Through a Jewish Lens - Lesson 1: Reading a Photograph
- Laptop and LCD projector
- The Photograph Cave by Zion Ozeri
- Worksheet B: Objective and Subjective
- Blackboard or chart paper
Set up projector to display the photograph Cave at the front of the room. If laptop and projector are not available, make high-resolution photocopies of the photograph to distribute to students. Also make enough copies of Worksheet B for the class.
In this lesson, students practice their close-looking and visual literacy skills by making objective and subjective observations of a photograph and then responding to the image through creative writing.
Photography is a form of communication. One can “read” and respond to a photograph in ways that are analogous to reading and responding to written texts.
Introduction (5 minutes):
1. Ask students: What is the difference between an “objective fact” and a “subjective interpretation”? Ask students to give examples of each.
2. Project or distribute the photograph Cave.
3. Distribute copies of Worksheet B (Objective and Subjective).
4. Review the worksheet. Explain that an objective observation is something that doesn’t change from person to person. It’s something you can all agree on; for example, “there are X number of people in this photo,” or “the photograph is in black-and-white.” Objective observations might also refer to the shapes, textures, and shadows that can be seen in the photo. A subjective observation, on the other hand, is an opinion, a feeling, or an interpretation based on what you see, such as, “it reminds me of the time I did X,” or “I think that man might be their father,” or “I think they look tired.”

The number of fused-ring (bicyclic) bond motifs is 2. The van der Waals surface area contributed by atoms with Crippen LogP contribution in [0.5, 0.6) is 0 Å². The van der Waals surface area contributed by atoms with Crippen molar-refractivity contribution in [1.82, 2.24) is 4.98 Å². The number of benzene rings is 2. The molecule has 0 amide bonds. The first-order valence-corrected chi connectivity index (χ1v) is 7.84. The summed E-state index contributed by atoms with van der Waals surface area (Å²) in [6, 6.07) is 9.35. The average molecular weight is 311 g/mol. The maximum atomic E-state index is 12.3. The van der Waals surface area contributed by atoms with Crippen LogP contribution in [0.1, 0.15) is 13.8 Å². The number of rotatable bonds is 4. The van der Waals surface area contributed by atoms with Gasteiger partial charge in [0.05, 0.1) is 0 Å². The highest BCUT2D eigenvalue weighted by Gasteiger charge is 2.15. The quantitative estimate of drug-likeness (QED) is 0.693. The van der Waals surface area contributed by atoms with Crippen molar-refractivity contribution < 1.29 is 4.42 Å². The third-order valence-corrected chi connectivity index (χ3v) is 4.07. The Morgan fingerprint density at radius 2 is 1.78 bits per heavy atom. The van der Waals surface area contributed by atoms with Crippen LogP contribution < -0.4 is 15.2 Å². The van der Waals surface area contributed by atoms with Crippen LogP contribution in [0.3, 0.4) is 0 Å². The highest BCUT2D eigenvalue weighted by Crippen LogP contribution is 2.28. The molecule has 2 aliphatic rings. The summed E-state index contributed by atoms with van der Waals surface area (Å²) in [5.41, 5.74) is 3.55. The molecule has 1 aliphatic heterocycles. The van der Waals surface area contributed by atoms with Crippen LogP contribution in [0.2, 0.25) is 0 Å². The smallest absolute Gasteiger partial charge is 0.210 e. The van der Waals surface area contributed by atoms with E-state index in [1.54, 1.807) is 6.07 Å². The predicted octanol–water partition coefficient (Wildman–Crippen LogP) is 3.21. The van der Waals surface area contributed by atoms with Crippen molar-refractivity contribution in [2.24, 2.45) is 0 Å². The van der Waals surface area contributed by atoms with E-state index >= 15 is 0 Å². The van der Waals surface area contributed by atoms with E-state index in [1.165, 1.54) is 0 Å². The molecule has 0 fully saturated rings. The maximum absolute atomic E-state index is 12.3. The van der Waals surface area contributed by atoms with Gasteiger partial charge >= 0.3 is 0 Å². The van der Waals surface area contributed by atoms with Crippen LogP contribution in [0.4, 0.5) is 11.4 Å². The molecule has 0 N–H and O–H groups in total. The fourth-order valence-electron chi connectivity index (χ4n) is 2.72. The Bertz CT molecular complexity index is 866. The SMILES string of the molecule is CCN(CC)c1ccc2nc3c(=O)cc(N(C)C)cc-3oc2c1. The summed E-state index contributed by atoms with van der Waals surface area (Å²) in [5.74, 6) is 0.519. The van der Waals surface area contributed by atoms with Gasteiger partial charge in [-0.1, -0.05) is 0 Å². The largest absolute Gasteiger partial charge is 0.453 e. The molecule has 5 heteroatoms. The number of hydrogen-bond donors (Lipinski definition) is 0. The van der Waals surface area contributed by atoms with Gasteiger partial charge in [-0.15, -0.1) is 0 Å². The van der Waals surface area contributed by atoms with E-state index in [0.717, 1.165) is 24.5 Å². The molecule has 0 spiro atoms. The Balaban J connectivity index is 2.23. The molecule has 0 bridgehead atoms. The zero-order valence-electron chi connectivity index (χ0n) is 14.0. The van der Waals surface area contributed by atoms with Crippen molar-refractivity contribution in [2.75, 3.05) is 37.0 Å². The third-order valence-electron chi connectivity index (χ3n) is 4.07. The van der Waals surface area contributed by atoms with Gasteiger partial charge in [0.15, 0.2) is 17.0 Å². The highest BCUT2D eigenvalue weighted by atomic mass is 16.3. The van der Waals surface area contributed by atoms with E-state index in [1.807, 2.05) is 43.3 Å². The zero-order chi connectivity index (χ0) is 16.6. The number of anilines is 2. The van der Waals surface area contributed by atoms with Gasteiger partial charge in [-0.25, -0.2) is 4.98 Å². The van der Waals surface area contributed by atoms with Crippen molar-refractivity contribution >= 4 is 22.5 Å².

Differentiating between objective and subjective is like differentiating between evidence and argument. Just as a subjective observation must be based on objective elements, so too must an opinion or argument be based on factual evidence. Similarly, a multitude of arguments or opinions can often derive from the same evidence—although usually the most compelling argument will be the one that makes the most sense of the facts.
Help students understand the connection between the objective/subjective exercise and the way they build an argument in writing or in debate.
At times, it can be hard to know if a given observation is objective or subjective. In these cases, students needn’t get too hung up on the distinction—the objective/subjective dichotomy is merely a device to help students organize and reflect on their own looking.
Objective and Subjective (15 minutes):
Once students have grasped the distinction between objective and subjective observations, give them time to study the photograph carefully. Have them note their observations on their worksheets. Give students plenty of time to work and encourage them to record everything they see or think about the photograph. Even when they claim to be finished, encourage them to go back and make sure there isn’t anything they’ve missed.
Have students share their observations in a whole-group discussion. Record on the board all the objective and subjective observations the class has come up with and discuss any questionable or conflicting observations. Invite students up to direct the looking by pointing to details in the image.